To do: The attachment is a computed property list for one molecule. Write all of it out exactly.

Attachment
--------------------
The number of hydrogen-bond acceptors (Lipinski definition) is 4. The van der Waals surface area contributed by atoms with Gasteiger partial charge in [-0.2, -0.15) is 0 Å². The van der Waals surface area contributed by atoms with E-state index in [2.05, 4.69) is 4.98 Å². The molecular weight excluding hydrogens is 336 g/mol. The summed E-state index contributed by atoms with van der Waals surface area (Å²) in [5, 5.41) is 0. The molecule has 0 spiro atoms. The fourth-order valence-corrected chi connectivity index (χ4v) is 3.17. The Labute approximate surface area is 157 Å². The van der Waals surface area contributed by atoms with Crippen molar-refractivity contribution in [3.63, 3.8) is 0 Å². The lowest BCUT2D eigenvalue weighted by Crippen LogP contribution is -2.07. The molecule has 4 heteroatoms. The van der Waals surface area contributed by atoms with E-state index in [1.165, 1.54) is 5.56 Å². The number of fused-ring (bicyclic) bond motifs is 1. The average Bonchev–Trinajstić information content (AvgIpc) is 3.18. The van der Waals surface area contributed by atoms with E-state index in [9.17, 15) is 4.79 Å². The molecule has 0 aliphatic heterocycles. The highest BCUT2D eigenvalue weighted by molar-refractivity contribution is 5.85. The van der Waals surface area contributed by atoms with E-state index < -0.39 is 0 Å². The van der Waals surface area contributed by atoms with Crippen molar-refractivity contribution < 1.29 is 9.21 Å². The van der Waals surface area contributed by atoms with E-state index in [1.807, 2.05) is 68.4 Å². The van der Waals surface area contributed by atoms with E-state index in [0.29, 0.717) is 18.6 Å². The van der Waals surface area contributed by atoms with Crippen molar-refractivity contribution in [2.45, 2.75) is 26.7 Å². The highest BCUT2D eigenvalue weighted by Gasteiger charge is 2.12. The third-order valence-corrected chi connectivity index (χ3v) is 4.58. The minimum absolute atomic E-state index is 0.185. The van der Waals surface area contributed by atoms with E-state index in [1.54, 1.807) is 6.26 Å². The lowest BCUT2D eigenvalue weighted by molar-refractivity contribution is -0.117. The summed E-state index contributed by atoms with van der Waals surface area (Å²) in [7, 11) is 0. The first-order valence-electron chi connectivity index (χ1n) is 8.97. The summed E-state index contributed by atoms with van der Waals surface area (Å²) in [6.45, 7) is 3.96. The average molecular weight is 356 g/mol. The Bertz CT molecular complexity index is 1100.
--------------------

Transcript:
The number of hydrogen-bond acceptors (Lipinski definition) is 4. The van der Waals surface area contributed by atoms with Gasteiger partial charge in [-0.2, -0.15) is 0 Å². The van der Waals surface area contributed by atoms with E-state index in [2.05, 4.69) is 4.98 Å². The molecular weight excluding hydrogens is 336 g/mol. The summed E-state index contributed by atoms with van der Waals surface area (Å²) in [5, 5.41) is 0. The molecule has 0 spiro atoms. The fourth-order valence-corrected chi connectivity index (χ4v) is 3.17. The Labute approximate surface area is 157 Å². The van der Waals surface area contributed by atoms with Crippen molar-refractivity contribution in [3.63, 3.8) is 0 Å². The lowest BCUT2D eigenvalue weighted by Crippen LogP contribution is -2.07. The molecule has 4 heteroatoms. The van der Waals surface area contributed by atoms with E-state index in [1.165, 1.54) is 5.56 Å². The number of fused-ring (bicyclic) bond motifs is 1. The average Bonchev–Trinajstić information content (AvgIpc) is 3.18. The van der Waals surface area contributed by atoms with E-state index in [9.17, 15) is 4.79 Å². The molecule has 0 aliphatic heterocycles. The highest BCUT2D eigenvalue weighted by molar-refractivity contribution is 5.85. The van der Waals surface area contributed by atoms with E-state index < -0.39 is 0 Å². The van der Waals surface area contributed by atoms with Crippen molar-refractivity contribution < 1.29 is 9.21 Å². The van der Waals surface area contributed by atoms with E-state index in [1.807, 2.05) is 68.4 Å². The van der Waals surface area contributed by atoms with E-state index in [0.29, 0.717) is 18.6 Å². The van der Waals surface area contributed by atoms with Crippen molar-refractivity contribution in [2.45, 2.75) is 26.7 Å². The highest BCUT2D eigenvalue weighted by Gasteiger charge is 2.12. The third-order valence-corrected chi connectivity index (χ3v) is 4.58. The minimum absolute atomic E-state index is 0.185. The van der Waals surface area contributed by atoms with E-state index in [1.54, 1.807) is 6.26 Å². The lowest BCUT2D eigenvalue weighted by molar-refractivity contribution is -0.117. The summed E-state index contributed by atoms with van der Waals surface area (Å²) in [7, 11) is 0. The first-order valence-electron chi connectivity index (χ1n) is 8.97. The summed E-state index contributed by atoms with van der Waals surface area (Å²) in [6.45, 7) is 3.96. The average molecular weight is 356 g/mol. The Bertz CT molecular complexity index is 1100.